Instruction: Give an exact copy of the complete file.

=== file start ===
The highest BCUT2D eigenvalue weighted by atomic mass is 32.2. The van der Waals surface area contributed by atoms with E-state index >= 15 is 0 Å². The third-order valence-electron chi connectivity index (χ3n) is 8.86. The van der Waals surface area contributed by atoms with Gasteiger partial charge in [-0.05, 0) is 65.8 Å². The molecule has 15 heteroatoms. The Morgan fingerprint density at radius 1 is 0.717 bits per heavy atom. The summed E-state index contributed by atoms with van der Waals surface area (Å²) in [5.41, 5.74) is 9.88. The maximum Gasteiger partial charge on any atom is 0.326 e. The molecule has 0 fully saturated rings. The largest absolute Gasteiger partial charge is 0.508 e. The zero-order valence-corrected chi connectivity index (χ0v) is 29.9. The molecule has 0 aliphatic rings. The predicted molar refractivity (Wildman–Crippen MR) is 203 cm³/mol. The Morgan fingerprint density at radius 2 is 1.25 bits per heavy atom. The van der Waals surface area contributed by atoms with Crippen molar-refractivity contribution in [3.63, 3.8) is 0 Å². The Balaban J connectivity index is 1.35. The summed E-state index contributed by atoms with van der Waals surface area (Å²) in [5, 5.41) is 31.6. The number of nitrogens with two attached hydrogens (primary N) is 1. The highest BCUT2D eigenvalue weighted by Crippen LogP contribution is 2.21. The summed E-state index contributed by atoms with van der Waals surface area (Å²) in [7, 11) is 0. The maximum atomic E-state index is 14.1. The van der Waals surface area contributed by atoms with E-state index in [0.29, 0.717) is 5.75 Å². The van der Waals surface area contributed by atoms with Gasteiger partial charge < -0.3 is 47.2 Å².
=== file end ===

The highest BCUT2D eigenvalue weighted by atomic mass is 32.2. The van der Waals surface area contributed by atoms with E-state index >= 15 is 0 Å². The third-order valence-electron chi connectivity index (χ3n) is 8.86. The van der Waals surface area contributed by atoms with Gasteiger partial charge in [-0.05, 0) is 65.8 Å². The molecule has 15 heteroatoms. The Morgan fingerprint density at radius 1 is 0.717 bits per heavy atom. The summed E-state index contributed by atoms with van der Waals surface area (Å²) in [5.41, 5.74) is 9.88. The maximum Gasteiger partial charge on any atom is 0.326 e. The molecule has 0 fully saturated rings. The largest absolute Gasteiger partial charge is 0.508 e. The zero-order valence-corrected chi connectivity index (χ0v) is 29.9. The molecule has 0 aliphatic rings. The predicted molar refractivity (Wildman–Crippen MR) is 203 cm³/mol. The Morgan fingerprint density at radius 2 is 1.25 bits per heavy atom. The van der Waals surface area contributed by atoms with Crippen molar-refractivity contribution in [3.63, 3.8) is 0 Å². The Balaban J connectivity index is 1.35. The summed E-state index contributed by atoms with van der Waals surface area (Å²) in [5, 5.41) is 31.6. The number of nitrogens with two attached hydrogens (primary N) is 1. The highest BCUT2D eigenvalue weighted by Crippen LogP contribution is 2.21. The summed E-state index contributed by atoms with van der Waals surface area (Å²) in [7, 11) is 0. The maximum atomic E-state index is 14.1. The van der Waals surface area contributed by atoms with E-state index in [0.29, 0.717) is 5.75 Å². The van der Waals surface area contributed by atoms with Gasteiger partial charge < -0.3 is 47.2 Å².